Authenticating daemons to AFS
In normal situations, daemons that are (for example) run as background processes, do not have authenticated access to AFS. This document describes a mechanism for running background daemons so that they can obtain such access. It is assumed that the reader has a working knowledge of AFS as described in the Facilities AFS documentation and has read the documentation on how the AFS cache manager handles authentication. The procedures described here are for Facilitized hosts.
How to do itThe basic procedure for running authenticated daemons involves the following steps (steps 1-4 are setup steps that should only have to be done once):
- Use the Instance Manager to create a <username>.daemon Kerberos instance (where "username" is your SCS username).
- Contact the SCS Help Desk to key your <username>.daemon instance and define the corresponding AFS identity.
- Add that instance to the ACLs for the AFS directories it will need to access.
- Create key and keytab files for the daemon instance you created.
- Run the daemon in a way such that it gets its own PAG and (after the PAG is created) Kerberos and AFS tokens.
1. Use the Instance Manager to create a <username>.daemon Kerberos instance
2. Contact the SCS Help Desk to key your <username>.daemon instance and define the corresponding AFS identity
Once you have created your <username>.daemon instance, send an email to email@example.com requesting that the instance be keyed and defined.
3. Add the <username>.daemon instance to AFS ACLs as necessary
To minimize any potential security risks, you should only add this instance to the ACLs of directories that the daemon needs to access. See the documentation on AFS ACLs for instructions on how to change ACLs.
4. Create key and keytab files
To do this step, you will need to know the 16 character hex string for the Kerberos key of the .daemon instance you created in step 1. You must be your root instance to perform this task.
- Login to the machine that will be running the daemon and run the following two commands:
umask 077 cd /etc/not-backed-upThis is to ensure that the keyfiles are not readable and will not be backed up (since backed-up data goes over the network in the clear). If you need to use a more convenient name or location for the files you will create in this directory, use a symbolic link.
- Rename/remove any existing <username>.daemon.* in that directory.
- Run the following command:
/usr/local/etc/ksrvhost <username> =daemonand type in the Kerberos hex string you got from Jeeves at the prompt.
- Run the following command to create the Kerberos 5 keytab file:
/usr/local/etc/dokeytab <username>.daemon.keytab <username>.daemon
Both files should be readable only by the owner of the files, and the owner should be the same as the Unix user which the daemon will be running as. If that is not the case, use chmod and chown to change ownership and modes to the correct ones. If you are on a platform the still runs the old backup system (eg SunOS), you should make sure that these files are in the "nobackup" group.
5. Running the daemon
It is important that the daemon is run in a way that it gets its own PAG before starting. If it does not do so, all processes without a PAG with the same Unix user ID as the daemon will share the same token and perhaps have undesired authenticated access to AFS. The general procedure to follow is: Before starting the daemon:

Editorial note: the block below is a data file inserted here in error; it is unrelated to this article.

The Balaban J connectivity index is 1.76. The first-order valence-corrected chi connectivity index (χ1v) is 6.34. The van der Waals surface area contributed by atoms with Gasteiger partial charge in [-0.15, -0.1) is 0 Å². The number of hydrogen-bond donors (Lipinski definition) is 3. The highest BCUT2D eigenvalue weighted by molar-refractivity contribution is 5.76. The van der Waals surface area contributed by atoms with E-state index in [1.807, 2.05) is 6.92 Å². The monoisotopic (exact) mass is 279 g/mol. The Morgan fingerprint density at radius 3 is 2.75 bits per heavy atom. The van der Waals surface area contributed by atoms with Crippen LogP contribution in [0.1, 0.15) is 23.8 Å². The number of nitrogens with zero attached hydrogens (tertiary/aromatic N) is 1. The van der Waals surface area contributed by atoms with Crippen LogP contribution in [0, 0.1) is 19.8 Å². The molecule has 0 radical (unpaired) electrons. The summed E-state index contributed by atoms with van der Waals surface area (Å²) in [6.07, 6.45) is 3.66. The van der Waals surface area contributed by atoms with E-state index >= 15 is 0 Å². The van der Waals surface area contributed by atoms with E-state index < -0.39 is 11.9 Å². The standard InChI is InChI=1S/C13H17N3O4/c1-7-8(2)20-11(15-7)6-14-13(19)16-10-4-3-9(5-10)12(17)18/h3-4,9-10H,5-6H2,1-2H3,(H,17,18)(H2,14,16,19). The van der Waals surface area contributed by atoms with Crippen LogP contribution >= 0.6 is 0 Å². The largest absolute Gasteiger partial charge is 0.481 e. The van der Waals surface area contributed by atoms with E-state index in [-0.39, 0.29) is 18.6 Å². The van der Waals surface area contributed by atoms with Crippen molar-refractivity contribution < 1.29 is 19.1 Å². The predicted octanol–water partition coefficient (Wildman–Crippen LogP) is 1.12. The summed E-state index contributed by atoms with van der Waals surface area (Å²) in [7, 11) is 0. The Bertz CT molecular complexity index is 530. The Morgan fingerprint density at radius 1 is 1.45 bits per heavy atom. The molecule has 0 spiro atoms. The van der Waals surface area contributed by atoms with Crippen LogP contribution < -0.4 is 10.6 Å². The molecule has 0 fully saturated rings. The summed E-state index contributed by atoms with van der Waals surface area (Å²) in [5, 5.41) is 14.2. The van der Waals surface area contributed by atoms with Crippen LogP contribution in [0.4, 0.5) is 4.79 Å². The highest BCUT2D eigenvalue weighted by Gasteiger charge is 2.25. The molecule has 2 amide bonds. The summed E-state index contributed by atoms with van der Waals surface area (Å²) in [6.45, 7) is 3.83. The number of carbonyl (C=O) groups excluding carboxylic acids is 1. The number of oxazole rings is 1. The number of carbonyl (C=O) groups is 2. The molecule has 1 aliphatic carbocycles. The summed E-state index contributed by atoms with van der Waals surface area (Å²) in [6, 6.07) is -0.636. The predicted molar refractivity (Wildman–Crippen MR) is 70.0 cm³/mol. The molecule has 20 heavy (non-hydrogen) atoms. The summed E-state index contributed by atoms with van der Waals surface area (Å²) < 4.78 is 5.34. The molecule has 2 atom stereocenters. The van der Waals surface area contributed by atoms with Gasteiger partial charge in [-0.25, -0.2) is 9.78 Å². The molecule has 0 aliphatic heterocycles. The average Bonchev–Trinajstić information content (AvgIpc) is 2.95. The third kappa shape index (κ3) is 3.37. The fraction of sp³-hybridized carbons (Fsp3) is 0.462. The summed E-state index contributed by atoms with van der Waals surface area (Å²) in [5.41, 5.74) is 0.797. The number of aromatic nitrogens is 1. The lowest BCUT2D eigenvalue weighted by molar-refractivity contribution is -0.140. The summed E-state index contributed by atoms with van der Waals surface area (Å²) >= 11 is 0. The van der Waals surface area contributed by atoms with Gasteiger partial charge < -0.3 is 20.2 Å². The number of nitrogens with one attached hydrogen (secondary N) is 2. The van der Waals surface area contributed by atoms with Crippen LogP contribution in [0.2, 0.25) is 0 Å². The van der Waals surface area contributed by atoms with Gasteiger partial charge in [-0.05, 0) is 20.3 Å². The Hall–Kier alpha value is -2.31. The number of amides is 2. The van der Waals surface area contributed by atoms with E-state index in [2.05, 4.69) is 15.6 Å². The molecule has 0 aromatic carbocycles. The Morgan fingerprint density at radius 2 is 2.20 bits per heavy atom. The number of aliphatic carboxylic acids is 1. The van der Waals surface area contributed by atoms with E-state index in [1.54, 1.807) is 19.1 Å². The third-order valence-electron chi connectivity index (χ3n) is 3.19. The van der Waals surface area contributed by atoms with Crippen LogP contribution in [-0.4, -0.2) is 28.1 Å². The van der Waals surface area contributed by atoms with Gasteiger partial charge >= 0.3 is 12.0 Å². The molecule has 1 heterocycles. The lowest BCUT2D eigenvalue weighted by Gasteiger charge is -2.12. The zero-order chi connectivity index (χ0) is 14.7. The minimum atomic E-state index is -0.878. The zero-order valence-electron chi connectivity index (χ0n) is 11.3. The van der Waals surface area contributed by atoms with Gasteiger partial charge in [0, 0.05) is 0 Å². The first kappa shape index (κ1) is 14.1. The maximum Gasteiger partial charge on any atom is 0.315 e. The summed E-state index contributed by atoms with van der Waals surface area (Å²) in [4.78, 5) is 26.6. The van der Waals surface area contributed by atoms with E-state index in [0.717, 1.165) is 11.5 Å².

- Get a new PAG.
- Set unique names for KRBTKFILE and KRB5CCNAME in the process environment.
- Obtain the Kerberos tickets, including an AFS service ticket and store the AFS token.
Now execute the daemon. At this point, the daemon will inherit the Kerberos tickets (via the KRBTKFILE and KRB5CCNAME in the environment) and the AFS tokens (via the PAG which is shared by all descendents of the PAG creator).
After the daemon is running:
- Have some mechanism to periodically renew tickets before they expire (the default ticket lifetime is usually 25 hours).
- Have some mechanism to detect when the daemon has exited, either via looking for a /var/run/<daemon>.pid file or through some other means.
As long as the process that is maintaining the tickets has the same PAG and the same KRBTKFILE and KRB5CCNAME then tickets for the daemon process can be maintained forever.
The following wrapper Perl script is an example of how to do the above steps: run_with_tickets
Before using this script, you should read through it and modify variables appropriately for your application. This script has not been extensively tested.
The sample "run_with_tickets" script uses a child watcher process to maintain the tickets. It exits when it detects that its parent process is gone. The parent process is assumed to be the daemon (or some indefinately running process) which is exec-ed to replace the parent perl process.
It is common for daemon processes to use a paradigm where the daemon will fork, the parent will exit, and the child will continue execution thus placing itself in the background. Such daemon processes must be started with a switch so that the daemon does not perform this forking operation.
If the daemon does not support startup without placing itself in the background, then you will need maintain your own script using the above guidelines.
If the daemon does support the "run_with_tickets" script, then you can start your daemon with a "launch_daemon" script that contains the following:
/usr/mypkg/etc/run_with_tickets /usr/mkpkg/bin/my_daemon arg1 arg2 >/some/log/file 2>&1 &
The above example assumes a sh-based script with associated files located under "/usr/mypkg"